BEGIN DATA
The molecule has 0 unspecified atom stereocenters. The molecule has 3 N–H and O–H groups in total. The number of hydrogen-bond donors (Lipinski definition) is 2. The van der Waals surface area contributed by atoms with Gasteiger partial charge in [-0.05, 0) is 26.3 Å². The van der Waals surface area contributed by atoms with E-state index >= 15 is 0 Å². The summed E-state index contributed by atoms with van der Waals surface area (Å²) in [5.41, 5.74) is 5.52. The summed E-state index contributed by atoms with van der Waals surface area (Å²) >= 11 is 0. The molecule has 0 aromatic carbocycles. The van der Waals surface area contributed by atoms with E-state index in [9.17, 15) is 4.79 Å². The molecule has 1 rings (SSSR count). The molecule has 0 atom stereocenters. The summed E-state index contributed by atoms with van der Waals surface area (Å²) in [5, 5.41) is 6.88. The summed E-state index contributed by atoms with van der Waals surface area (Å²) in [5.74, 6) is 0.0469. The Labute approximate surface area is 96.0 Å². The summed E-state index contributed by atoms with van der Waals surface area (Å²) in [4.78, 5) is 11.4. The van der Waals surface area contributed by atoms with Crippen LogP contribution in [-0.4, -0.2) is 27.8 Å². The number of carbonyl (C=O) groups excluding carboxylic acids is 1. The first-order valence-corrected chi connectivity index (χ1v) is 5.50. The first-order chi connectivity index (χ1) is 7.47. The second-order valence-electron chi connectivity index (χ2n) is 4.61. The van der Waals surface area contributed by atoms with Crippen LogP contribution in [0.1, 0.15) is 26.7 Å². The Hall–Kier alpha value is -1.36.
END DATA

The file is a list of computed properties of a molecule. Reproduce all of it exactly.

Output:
The molecule has 0 unspecified atom stereocenters. The molecule has 3 N–H and O–H groups in total. The number of hydrogen-bond donors (Lipinski definition) is 2. The van der Waals surface area contributed by atoms with Gasteiger partial charge in [-0.05, 0) is 26.3 Å². The van der Waals surface area contributed by atoms with E-state index >= 15 is 0 Å². The summed E-state index contributed by atoms with van der Waals surface area (Å²) in [5.41, 5.74) is 5.52. The summed E-state index contributed by atoms with van der Waals surface area (Å²) >= 11 is 0. The molecule has 0 aromatic carbocycles. The van der Waals surface area contributed by atoms with E-state index in [9.17, 15) is 4.79 Å². The molecule has 1 rings (SSSR count). The molecule has 0 atom stereocenters. The summed E-state index contributed by atoms with van der Waals surface area (Å²) in [5, 5.41) is 6.88. The summed E-state index contributed by atoms with van der Waals surface area (Å²) in [5.74, 6) is 0.0469. The Labute approximate surface area is 96.0 Å². The summed E-state index contributed by atoms with van der Waals surface area (Å²) in [4.78, 5) is 11.4. The van der Waals surface area contributed by atoms with Crippen LogP contribution in [-0.4, -0.2) is 27.8 Å². The number of carbonyl (C=O) groups excluding carboxylic acids is 1. The first-order valence-corrected chi connectivity index (χ1v) is 5.50. The first-order chi connectivity index (χ1) is 7.47. The second-order valence-electron chi connectivity index (χ2n) is 4.61. The van der Waals surface area contributed by atoms with Crippen LogP contribution in [0.1, 0.15) is 26.7 Å². The Hall–Kier alpha value is -1.36.